I think if one doesn't get their dream office, there will be better chances at getting into a rural office. Now of course that wouldn't be ideal for a lot of us, but from what I understand you will get more responsibility and higher level cases earlier than you would at a major city office. The big offices here will make you work misdemeanors for a couple years before felonies, and smaller offices will give you the chance to get to felonies faster. And after a couple years and once the economy improves, you could always lateral offices. At least that is my optimistic outlook. Take it as you please


Meanwhile, in my state, we hear (true) tales of people who graduated law school in 2007/08 who have been volunteering at the prosecutor's office ever since, desperately hoping that someone will retire so they can snatch up ANY paying opportunity, at any office. I guess if I could stomach the weather, isolation, and politics of Texas I might have a brighter future, but sadly I cannot.

What does this mean? They're obviously working somewhere; in law? Waitressing?


Working? Yes. In law? nope.

Anonymous User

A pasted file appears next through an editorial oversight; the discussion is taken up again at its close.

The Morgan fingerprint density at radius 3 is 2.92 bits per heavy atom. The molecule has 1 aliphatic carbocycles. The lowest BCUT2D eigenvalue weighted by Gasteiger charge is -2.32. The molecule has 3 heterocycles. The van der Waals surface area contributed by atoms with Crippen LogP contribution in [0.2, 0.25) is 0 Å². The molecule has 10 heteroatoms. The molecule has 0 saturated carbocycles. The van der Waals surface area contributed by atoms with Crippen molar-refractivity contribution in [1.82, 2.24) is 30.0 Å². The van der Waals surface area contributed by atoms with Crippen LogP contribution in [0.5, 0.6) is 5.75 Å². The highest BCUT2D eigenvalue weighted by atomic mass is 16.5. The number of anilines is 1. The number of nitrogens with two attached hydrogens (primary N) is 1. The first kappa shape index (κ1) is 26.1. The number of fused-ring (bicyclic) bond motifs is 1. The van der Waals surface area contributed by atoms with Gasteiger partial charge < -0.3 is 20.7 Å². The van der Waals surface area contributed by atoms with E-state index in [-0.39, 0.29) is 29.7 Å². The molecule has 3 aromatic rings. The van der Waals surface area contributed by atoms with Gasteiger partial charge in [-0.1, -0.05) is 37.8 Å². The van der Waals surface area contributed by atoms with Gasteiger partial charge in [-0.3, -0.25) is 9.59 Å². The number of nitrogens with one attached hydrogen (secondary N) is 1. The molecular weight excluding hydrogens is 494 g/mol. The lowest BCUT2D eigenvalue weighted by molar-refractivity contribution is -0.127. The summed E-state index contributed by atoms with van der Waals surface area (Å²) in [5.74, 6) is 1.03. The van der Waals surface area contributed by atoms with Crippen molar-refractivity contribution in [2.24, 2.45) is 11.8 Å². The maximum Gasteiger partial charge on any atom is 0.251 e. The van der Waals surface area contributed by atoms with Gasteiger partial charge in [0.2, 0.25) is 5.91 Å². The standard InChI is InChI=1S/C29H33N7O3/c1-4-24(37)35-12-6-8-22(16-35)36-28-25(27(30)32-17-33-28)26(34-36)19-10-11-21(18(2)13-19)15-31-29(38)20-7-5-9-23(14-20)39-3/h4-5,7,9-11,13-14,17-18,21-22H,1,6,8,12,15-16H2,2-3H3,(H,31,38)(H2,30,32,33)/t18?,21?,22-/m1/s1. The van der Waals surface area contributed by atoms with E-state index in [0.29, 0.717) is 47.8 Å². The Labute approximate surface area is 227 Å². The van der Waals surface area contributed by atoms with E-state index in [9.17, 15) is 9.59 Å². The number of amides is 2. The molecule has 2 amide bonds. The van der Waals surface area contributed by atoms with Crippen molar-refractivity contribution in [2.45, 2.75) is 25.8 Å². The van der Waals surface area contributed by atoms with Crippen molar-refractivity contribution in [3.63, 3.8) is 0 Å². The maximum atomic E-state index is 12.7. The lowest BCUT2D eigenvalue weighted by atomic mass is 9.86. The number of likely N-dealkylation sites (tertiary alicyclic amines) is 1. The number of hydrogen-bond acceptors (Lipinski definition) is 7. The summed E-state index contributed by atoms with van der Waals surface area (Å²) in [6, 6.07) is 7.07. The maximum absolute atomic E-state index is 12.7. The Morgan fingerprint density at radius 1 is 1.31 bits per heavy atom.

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Joined: Tue Aug 11, 2009 9:32 am

Re: How to be a Prosecution/PD Gunner?

Postby Anonymous User » Mon Apr 16, 2012 3:33 pm

Void wrote:
flcath wrote:
Void wrote:
Jeremyl wrote:I think it is really dependent on how well your state is handling the recession, and California from what understand has been one of the worst hit. I'm in Texas, and I think we are doing relatively well. The only major county I heard of with a sustained hiring freeze was Harris (Houston), and that got lifted last year. There are reports from our comptroller that things should be back to pre-recession levels by 2014. Now I'm not sure if that includes private legal sector hiring, but I assume it will be good news for government hiring (hopefully).

I think if one doesn't get their dream office, there will be better chances at getting into a rural office. Now of course that wouldn't be ideal for a lot of us, but from what I understand you will get more responsibility and higher level cases earlier than you would at a major city office. The big offices here will make you work misdemeanors for a couple years before felonies, and smaller offices will give you the chance to get to felonies faster. And after a couple years and once the economy improves, you could always lateral offices. At least that is my optimistic outlook. Take it as you please


Meanwhile, in my state, we hear (true) tales of people who graduated law school in 2007/08 who have been volunteering at the prosecutor's office ever since, desperately hoping that someone will retire so they can snatch up ANY paying opportunity, at any office. I guess if I could stomach the weather, isolation, and politics of Texas I might have a brighter future, but sadly I cannot.

What does this mean? They're obviously working somewhere; in law? Waitressing?


Working? Yes. In law? nope.


Definitely time to leave the state.